This post is a thought I had a while back about data decoding, but which I will likely not pursue. I just wanted to record it somewhere in the open. I'm no expert in type theory, so the concept of session types might be 1) wrong, or 2) trivial, but might none-the-less be interesting.

The idea is around decoding data, especially binary formats. I deal with a lot of different binary formats of varying complexity, and they generally fall within a certain set of features:

  • Structures containing a series of named fields
  • Subcom data (sum types) whose intrepretation is indicated by some other field within the packet
  • Primitive types- signed and unsigned integers, single and double precision floating point numbers, sometimes buffers or fixed or variable length, and sometimes buffers terminated by a particular symbol like a NULL terminated string. Some systems will use bit fields, and some will have exotic encodings like 48 bit floats.
  • Data integrity checks like a CRC or checksum. These must be computed from the data, and may require custom code (its hard to cover all possible cases).
  • Overlayed data, where the same data have multiple intepretations.
  • Calculated data, sometimes called a derived parameter, which must be computed from one or more parameters and is not an explicit field of the binary data.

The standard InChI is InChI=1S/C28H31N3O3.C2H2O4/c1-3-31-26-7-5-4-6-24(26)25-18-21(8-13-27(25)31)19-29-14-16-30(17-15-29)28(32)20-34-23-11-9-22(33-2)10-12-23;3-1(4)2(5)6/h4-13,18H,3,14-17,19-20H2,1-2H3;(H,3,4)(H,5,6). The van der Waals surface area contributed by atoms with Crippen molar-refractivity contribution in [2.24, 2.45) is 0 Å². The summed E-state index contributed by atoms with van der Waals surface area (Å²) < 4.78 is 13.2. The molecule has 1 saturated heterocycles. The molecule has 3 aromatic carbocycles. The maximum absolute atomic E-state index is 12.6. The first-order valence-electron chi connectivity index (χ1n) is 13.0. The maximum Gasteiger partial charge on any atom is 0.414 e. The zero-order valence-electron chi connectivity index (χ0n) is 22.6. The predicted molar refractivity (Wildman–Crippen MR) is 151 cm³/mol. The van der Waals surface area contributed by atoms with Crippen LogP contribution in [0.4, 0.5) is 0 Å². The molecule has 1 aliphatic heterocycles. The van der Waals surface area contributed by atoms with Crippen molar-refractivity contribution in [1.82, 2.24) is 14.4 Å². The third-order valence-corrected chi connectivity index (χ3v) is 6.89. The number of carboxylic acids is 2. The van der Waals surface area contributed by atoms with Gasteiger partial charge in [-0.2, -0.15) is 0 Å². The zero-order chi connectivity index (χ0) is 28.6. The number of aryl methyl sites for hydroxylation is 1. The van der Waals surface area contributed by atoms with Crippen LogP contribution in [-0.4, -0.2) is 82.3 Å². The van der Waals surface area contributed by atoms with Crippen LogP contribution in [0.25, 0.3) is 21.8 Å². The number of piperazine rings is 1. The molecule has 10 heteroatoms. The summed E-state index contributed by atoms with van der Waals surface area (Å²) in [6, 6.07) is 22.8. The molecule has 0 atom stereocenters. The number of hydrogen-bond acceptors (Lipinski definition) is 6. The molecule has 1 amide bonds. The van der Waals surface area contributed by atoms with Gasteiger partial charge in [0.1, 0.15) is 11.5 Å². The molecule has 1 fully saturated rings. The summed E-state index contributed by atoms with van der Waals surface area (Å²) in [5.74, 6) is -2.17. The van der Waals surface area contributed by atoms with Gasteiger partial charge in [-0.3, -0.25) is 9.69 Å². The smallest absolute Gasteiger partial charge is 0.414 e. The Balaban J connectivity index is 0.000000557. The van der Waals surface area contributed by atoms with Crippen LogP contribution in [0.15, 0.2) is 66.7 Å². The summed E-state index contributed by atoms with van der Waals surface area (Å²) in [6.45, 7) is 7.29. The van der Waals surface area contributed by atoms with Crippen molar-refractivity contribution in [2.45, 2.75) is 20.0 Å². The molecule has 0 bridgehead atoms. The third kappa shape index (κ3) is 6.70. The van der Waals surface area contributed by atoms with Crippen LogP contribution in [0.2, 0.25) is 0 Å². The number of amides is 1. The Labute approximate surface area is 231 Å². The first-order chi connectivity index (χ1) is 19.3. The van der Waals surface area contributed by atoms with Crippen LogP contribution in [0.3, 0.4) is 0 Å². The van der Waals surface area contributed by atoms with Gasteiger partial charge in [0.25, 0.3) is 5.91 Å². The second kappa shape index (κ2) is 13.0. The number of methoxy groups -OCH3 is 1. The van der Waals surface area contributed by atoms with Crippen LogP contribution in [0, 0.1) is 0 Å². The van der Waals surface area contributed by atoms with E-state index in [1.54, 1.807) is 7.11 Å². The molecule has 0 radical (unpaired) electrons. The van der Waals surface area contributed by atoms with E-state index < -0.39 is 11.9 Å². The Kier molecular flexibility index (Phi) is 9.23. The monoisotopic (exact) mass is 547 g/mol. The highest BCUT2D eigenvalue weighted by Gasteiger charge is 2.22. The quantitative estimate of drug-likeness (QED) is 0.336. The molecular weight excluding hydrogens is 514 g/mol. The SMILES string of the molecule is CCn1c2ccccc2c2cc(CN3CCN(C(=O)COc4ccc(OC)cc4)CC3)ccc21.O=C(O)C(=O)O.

I attempted to come up with some algebraic structure for these things, where structures are a kind of multiplication (sequecing), subcomming and overlayed data are kinds of sums, primitives are the primitives of the algebra. Fixed size buffers are multiples of a primitive, while variable length buffers are perhaps a certain kind of infinite sum or something.

What this lead me to was this view of decoding data as an interaction between the decoding program and the binary data. The idea is that decoding a primitive is like requesting a value of a particular type. Then decoding a structure is like requesting several types of data in turn, and decoding an overlay of data is like requesting two types at once.

The more interesting case is subcommed types. In this case, the decoder provides several possible response to the binary data, which can respond with the one that corresponds to the current packet. In other words, instead of telling the packet what data we want next, we ask it which type of data it wants to provide. This seems very much like the connectors of a system of session types.

Calculated data can simply be done on the decoder's side- I don't think it needs to be part of the decoding process.

Thats all there is to this idea- its just a recognition of a similarity between how session types can request a value, or provide a choice, to someone, and how that matches with decoding binary data where we sometimes know what we want next and sometimes we depend on the data to tell use what happens next.